Amidst growing attention surrounding school shootings, downtown residents and students vary in opinions of school shootings in the United States.
According to the Gun Violence Archive, there have been 41,403 incidents of gun violence in 2019 across the United States.
As of July 2019, 22 of these have been school shootings, CNN reported.
To students like Britannie Slown, a junior studying criminology and a mother of two, seeing school shootings frequently on the news has caused underlying fears.
“It makes me feel insecure about showing up to school,” Slown said. “For college it is a little more of a real threat because we are an open campus.”
Itzia Crespo, a sophomore studying journalism, cited a feeling of normality that came along with seeing school shootings across the news.
“When I see it, there’s a weird mix of feeling desensitized plus the natural empathy that comes with it,” she said.
Nathan Hawbaker, a downtown resident of two years and father of one, spoke of feeling relief each time he was made aware that the school attacked was not his child’s.
“It might sound insensitive, but I think ‘glad it was not at my kid’s school’,” he said. “My secondary reaction is a feeling of anger towards the shooter.”
Hawbaker expressed his frustrations at school’s attempts to plan for shootings rather than try to prevent them. He believes the current standard of facing a school shooter is logically flawed.
“Locking up the students in the classroom to keep them safe only helps if the active shooter is seen going onto the campus,” he said. “We need to move the focus to helping the troubled people with their mental health problem before it becomes an active shooter in schools.”
According to an ASU spokesperson, a student-produced active shooter preparedness video was released in November of 2018 as an addition to active shooter training across ASU.
“The training emphasizes the ‘run, hide, fight’ concept,” the Spokesperson said. “ASU police encourage everyone to remain alert of their surroundings and notify supervisors, faculty, staff or law enforcement if they suspect a person may become a danger to themselves or others.”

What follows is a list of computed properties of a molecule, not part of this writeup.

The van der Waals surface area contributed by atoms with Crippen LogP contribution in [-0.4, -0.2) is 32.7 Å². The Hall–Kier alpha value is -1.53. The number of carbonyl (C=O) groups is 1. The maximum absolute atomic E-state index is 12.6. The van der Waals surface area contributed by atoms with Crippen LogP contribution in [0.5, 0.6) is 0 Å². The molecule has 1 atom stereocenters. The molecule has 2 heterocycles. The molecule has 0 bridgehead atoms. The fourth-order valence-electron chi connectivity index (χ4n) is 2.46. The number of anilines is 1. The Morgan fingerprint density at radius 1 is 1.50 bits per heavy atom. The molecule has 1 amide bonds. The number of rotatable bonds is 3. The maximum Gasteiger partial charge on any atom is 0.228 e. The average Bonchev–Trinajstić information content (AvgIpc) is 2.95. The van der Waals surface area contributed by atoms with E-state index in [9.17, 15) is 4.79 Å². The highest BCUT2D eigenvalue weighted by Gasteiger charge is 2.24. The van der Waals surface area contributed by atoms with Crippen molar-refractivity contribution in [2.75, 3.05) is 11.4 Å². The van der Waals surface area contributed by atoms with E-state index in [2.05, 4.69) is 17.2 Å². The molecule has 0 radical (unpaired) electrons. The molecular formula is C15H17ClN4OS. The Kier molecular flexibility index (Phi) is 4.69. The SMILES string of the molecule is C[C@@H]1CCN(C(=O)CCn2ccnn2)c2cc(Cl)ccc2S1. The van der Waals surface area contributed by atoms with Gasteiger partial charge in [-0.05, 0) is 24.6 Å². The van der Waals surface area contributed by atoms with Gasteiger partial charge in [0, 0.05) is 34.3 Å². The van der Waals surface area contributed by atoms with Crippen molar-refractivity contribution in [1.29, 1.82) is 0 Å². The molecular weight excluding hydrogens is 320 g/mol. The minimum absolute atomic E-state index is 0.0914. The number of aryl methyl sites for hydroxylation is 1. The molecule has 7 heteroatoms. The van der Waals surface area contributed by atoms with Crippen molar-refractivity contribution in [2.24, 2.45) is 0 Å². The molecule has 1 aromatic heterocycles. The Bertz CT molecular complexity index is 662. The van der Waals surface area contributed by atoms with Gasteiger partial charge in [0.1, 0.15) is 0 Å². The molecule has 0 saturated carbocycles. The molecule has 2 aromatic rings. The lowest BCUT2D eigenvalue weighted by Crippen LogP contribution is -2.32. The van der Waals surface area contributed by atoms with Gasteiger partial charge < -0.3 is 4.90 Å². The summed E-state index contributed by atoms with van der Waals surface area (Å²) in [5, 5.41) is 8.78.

Allison Lyne, a senior studying journalism, believes school shootings are a reason to call for changes to gun laws.
“It makes me sad to see it happen over and over again, but seemingly the government does nothing about it,” Lyne said. “In terms of change, I would want to eradicate the Second Amendment.”
Not everyone in the community believes that guns are a problem.
Rob Wilbanks, a salesman who has lived downtown for less than a year, said it isn’t guns that are causing the problem of school shootings.
“Guns don’t kill people; people kill people,” Wilbanks said.
He said he would rather see schools require more security and training for students and teachers alike to try to prevent these shootings from happening.
“I would like to see security systems put into schools, cameras in every class, and teachers armed,” Wilbanks said.
Alicia Barròn, a Cronkite News Lab Digital Producer, would like to see mental health be addressed first to prevent school shootings before they happen.
“For me my mind goes automatically to the stress and anxiety amongst the youth,” Barròn said. “Making people feel okay to begin with is important.”
Jason Thornock, a security worker that has lived downtown for 20 years, would also like to see mental health addressed, specifically starting with parents.
“It starts at home,” Thornock said. “Maybe parents can help at home before kids go and shoot at schools.”
The Arizona Department of Education made youth mental health first aid courses available to the public. Training courses can also be requested by schools in Arizona.
Crespo said she hopes that new training and changes can help, but is doubtful that the government will make any changes.
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